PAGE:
Disastrous Disconnect: Coal, Climate And Catastrophe In Kentucky

Oct 29, 2019
Joanna Elberts

  This story is part of a series about the insufficient protections for vulnerable people as natural disasters worsen in a warming climate. The Center for Public Integrity and four partners – the Atlanta Journal-Constitution, High Country News, Ohio Valley ReSource and StateImpact Oklahoma – are contributing stories.

Sydney Boles/Ohio Valley ReSource

Coal miners who went without pay when mining company Blackjewel declared bankruptcy this June are one step closer to receiving lost wages. The checks come weeks after some of the miners ended a long-running protest, and months after the federal Department of Labor first intervened to allege the company violated labor laws in the month before it folded.

Wikimedia Commons

Tap water delivered by more than 2,000 water systems across the Ohio Valley contain pollutants, many harmful to human health, even though they mostly meet federal drinking water standards. That’s according to a newly-updated database released by the Environmental Working Group, an advocacy organization. 

  The Burgess family received Greg’s owed wages late last week, but is still waiting for the check to clear a bank hold. Blackjewel’s bad check created a series of challenges. The first few unemployment checks the family received went straight to the bank to get the account out of the red. In total, Christina said Blackjewel’s bankruptcy has cost her family about $3,000 in penalties and fees. Greg quickly found new work after the Pax Mine closed and the family had some money saved in preparation for a downturn in the local industry.

Sober Living Apartments Offer Residents New Hope

Aug 22, 2019
Mary Meehan / WEKU.Fm

Hundreds attended the grand opening of the housing units on the Hope Center campus in Lexington, filling one of the new community rooms to capacity.

But for Mike Evans and the other tenants, it was a long-awaited chance to find a home

Like each apartment, Evans has a bed, a couch, a small kitchen area, and a private bathroom. In the month since he’s moved in, he’s added some personal touches, a pristine UK cap on a counter, a Wildcat throw on the couch. Even cooking is a pleasure, he said.

Mary Meehan / WEKU.Fm and The Ohio Valley ReSource

Health advocates are helping reinforce the idea of smoke-free schools, with a particular focus on E-cigarettes. Legislation was passed last year to require schools to be smoke free by the 2020-2021 school year. President and CEO of the Foundation for a Healthy Kentucky Ben Chandler explains, there needs to be a concrete next step.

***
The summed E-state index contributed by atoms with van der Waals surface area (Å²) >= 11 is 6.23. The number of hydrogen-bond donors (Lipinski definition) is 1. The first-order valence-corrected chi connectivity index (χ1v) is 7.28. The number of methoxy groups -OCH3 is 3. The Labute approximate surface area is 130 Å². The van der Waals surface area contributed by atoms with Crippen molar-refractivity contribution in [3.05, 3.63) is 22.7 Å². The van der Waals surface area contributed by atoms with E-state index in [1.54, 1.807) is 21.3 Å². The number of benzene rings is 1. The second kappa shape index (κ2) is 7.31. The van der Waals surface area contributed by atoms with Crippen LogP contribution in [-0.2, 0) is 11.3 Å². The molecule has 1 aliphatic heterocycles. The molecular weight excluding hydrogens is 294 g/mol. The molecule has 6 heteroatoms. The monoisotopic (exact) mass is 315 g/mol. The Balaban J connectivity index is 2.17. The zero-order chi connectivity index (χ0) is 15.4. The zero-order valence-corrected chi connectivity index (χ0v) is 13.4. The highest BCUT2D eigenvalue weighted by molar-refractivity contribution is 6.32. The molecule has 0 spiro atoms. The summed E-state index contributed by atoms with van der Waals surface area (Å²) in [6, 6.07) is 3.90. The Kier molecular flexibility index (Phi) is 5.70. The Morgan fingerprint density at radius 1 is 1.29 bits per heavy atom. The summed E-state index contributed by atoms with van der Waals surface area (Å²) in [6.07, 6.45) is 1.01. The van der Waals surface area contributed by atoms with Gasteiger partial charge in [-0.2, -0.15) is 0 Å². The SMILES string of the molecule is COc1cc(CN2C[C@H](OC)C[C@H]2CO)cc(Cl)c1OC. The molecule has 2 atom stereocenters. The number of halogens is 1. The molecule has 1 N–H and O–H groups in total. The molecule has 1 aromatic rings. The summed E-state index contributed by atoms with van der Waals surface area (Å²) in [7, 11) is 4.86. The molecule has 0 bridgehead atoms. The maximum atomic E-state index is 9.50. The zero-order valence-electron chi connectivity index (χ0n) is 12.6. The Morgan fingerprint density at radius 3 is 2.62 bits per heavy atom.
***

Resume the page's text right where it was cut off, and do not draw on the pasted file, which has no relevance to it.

“It provided however, no funding for that signage. I know everybody's shocked by that. The Foundation for a Healthy Kentucky and the Kentucky Medical Association and its foundation for medical care are about to remedy that.”

Brittany Patterson / Ohio Valley Resource

Janet Clayton is standing thigh-deep in a back channel of the Elk River. Clad in a wetsuit and knee pads, the silver-haired biologist with the West Virginia Division of Natural Resources reaches into a bright orange mesh bag submerged in water.

Inside are a half dozen mussels she plucked from the rocky river bottom.

“This is called a long solid,” Clayton says. An earthy colored shell about the size of a computer mouse sits in the palm of her hand. “As it gets older it gets really long.”


American Medical Association

Dr. Patrice Harris took the oath in June to become the first African-American woman to serve as president of the powerful American Medical Association, the largest professional association for physicians in the United States.

Harris also brings another unique perspective to the task as someone who grew up in rural Appalachia.

"I was born and raised in Bluefield, West Virginia, in the heart of coal country," Harris said. "My father worked on the railroad. My mother taught school. So I have a unique and personal connection and understanding of the region."

She earned her undergraduate degree in psychology, a master's degree in counseling psychology and medical degree from West Virginia University. Though she has long practiced psychiatry in Atlanta, Georgia, she keeps her connection to the region with regular home visits and by serving on the WVU Foundation board.


American Society of Microbiology

The measles outbreak continues across the country with Ohio becoming the latest state with a confirmed case of the disease.